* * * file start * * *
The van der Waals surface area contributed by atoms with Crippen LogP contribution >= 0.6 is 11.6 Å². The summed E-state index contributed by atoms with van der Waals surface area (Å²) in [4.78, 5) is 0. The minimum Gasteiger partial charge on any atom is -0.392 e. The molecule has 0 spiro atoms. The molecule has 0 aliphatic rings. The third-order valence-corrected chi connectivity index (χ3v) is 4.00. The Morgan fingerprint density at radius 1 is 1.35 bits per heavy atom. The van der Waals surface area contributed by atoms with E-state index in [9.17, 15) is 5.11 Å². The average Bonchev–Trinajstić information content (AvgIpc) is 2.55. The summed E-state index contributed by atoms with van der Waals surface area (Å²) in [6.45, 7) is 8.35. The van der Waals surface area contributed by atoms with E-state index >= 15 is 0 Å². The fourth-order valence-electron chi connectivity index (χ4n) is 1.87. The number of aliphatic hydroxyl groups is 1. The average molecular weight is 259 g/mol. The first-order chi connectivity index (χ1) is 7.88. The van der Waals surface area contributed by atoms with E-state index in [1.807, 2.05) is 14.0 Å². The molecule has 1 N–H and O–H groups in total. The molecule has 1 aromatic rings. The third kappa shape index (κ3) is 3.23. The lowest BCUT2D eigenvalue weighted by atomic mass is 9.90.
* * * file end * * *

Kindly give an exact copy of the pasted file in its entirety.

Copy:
The van der Waals surface area contributed by atoms with Crippen LogP contribution >= 0.6 is 11.6 Å². The summed E-state index contributed by atoms with van der Waals surface area (Å²) in [4.78, 5) is 0. The minimum Gasteiger partial charge on any atom is -0.392 e. The molecule has 0 spiro atoms. The molecule has 0 aliphatic rings. The third-order valence-corrected chi connectivity index (χ3v) is 4.00. The Morgan fingerprint density at radius 1 is 1.35 bits per heavy atom. The van der Waals surface area contributed by atoms with E-state index in [9.17, 15) is 5.11 Å². The average Bonchev–Trinajstić information content (AvgIpc) is 2.55. The summed E-state index contributed by atoms with van der Waals surface area (Å²) in [6.45, 7) is 8.35. The van der Waals surface area contributed by atoms with E-state index >= 15 is 0 Å². The fourth-order valence-electron chi connectivity index (χ4n) is 1.87. The number of aliphatic hydroxyl groups is 1. The average molecular weight is 259 g/mol. The first-order chi connectivity index (χ1) is 7.88. The van der Waals surface area contributed by atoms with E-state index in [1.807, 2.05) is 14.0 Å². The molecule has 1 N–H and O–H groups in total. The molecule has 1 aromatic rings. The third kappa shape index (κ3) is 3.23. The lowest BCUT2D eigenvalue weighted by atomic mass is 9.90.